A plot generator (sense 1) is found in any set-up which will produce an ongoing series of new cases, issues, etc., as in detective or police serials (incoming criminal cases); medical drama (incoming medical cases); and so on. Even more broadly, "what if" stories can permit writers to introduce any idea they want, as in The Twilight Zone; for obvious reasons, this type of plot generator is found generally in the science fiction and fantasy genres, especially in episodic series which have a villain of the week format.
The idea of plot generators is explored by Nick Lowe in his article The Well Tempered Plot Device Examples he gives include "red kryptonite", which has an unpredictable effect on Superman for 48 hours (conveniently the time period covered by most episodes).
The TARDIS in Doctor Who is the epitome of a plot generator, in that it can take the Doctor anywhere in space and time, where he can encounter anything the writers want him to encounter, from aliens in outer space to famous historical figures.
The Stargate from the movie Stargate, and the television series based on it, Stargate SG-1, is an effective plot generator. By activating and stepping through the gate the characters are taken to any one of a very large unspecified number of alien worlds.
The Holodeck, introduced in the pilot of Star Trek: The Next Generation, could also be viewed as a plot generator, as its open ended nature allowed the show's writers to construct a number of stories later in the series.
Law & Order, and to a lesser extent its spinoffs, has a structure that serves as a plot generator: few episodes are about the characters' interactions with each other; nearly all are about the detectives solving, and the lawyers prosecuting, the mystery at hand.
The television show Sliders featured a device that could send the main characters to any one of infinite alternate dimensions, each episode featured the group appearing in at least one new dimension, which usually had no particular connection to previous episodes.
The Sunnydale Hellmouth in Buffy the Vampire Slayer and the Cardiff spacetime rift in Torchwood act as literal plot generators, explaining the presence of incredibly evil humans, demons, erratic behaviour, magical anomalies etc. or the presence of alien technology, extraterrestrial life, psychic powers and time abnormalities respectively.
The South Park episode Cartoon Wars Part II poked fun at the unusual narrative style of the animated series Family Guy by depicting the source of the show's plot points as a tank of manatees which select "idea balls".
The second type of plot generator is often referred to as a random plot generator, which is represented by a device such as a chart with multiple columns, a book composed of panels that flip independently of one another, or a set of several adjacent reels that spin independently of one another, allowing a writer to randomly select elements of a narrative plot. Such a device can be created for virtually any genre, although it tends to produce formulaic and hackneyed situations.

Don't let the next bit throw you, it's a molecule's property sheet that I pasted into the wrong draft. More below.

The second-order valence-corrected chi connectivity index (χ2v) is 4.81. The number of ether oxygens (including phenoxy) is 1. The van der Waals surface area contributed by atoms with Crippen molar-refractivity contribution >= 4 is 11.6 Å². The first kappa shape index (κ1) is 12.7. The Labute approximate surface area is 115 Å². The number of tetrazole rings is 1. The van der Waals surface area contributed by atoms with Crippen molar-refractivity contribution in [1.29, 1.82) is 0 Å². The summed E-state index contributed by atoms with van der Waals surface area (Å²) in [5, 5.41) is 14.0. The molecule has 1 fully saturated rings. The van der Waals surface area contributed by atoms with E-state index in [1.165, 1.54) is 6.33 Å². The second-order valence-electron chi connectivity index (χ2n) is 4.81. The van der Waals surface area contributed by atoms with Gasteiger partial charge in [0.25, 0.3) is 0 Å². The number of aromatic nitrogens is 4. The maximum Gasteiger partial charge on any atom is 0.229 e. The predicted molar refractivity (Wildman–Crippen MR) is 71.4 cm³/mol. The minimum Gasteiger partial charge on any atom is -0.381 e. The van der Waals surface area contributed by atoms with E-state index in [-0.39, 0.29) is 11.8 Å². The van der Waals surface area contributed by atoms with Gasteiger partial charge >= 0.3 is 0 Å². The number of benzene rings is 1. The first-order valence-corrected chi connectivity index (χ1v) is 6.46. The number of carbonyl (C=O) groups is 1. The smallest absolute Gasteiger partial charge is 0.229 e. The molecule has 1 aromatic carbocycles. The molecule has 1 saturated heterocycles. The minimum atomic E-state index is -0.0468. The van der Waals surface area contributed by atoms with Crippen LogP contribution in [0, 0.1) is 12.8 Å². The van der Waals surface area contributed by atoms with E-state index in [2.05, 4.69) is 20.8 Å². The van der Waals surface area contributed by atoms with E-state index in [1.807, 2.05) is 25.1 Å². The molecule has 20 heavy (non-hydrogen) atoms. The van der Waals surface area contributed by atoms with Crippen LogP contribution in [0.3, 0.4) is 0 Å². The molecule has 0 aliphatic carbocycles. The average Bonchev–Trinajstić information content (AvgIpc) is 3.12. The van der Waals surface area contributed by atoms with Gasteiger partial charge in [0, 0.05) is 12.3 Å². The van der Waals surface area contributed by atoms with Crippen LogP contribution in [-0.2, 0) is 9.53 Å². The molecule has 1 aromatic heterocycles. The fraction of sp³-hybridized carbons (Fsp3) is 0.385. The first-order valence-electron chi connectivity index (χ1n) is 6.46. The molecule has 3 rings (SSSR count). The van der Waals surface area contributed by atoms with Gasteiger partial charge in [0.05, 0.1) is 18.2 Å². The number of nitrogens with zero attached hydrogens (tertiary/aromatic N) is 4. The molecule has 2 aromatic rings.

Plot generators have also been portrayed in fiction, as in Fritz Leiber's The Silver Egghead.
An example from The Official Movie Plot Generator has three vertical boxes. The top specifies a specific type of protagonist, “A trucker who doesn't play by the rules.” The middle box specifies a specific action on the part of the protagonist--”bareknuckle fights for money .” The bottom box specifies a specific type of antagonist, “accompanied by a mischievous orangutan.” By piecing these three elements together, the user obtains the odd sentence, “A trucker who doesn't play by the rules bareknuckle fights for money, accompanied by a mischievous orangutan.” This plot sounds absurd, and it is — but it is also the plot of a movie starring Clint Eastwood — Every Which Way but Loose.
Some random plot generators are designed with particular television series in mind. For example, The Law and Order Random Plot Generator allows its user to select different narrative elements by refreshing the screen. One plot for an episode might read, "A dead infant is discovered in a seedy basement by the perpetrator. Lenny and Curtis initially pin the crime on a local celebrity, but after a visit to the crime lab, they arrest Lenny himself. McCoy and Kincaid prosecute, but McCoy must not push for the death penalty to win. The old DA looks annoyed and says 'A wise person cares not for what he cannot have, but for what he can.' Sting guest stars." By refreshing the screen, the plot reads "A dead taxi driver is discovered in an abandoned van by a police sting. Lenny and Curtis initially pin the crime on a local celebrity, but after Curtis uses an internet chat room, they arrest a co-worker. McCoy and Kincaid prosecute, but McCoy must convict of a lesser crime to win. The old DA looks annoyed and says 'A handful of patience is worth more than a bushel of brains.' Michael Dorn guest stars."
A more current offering for fiction writers is the Plot Generator site, http://www.plot-generator.org.uk, with over 500 million plot variations.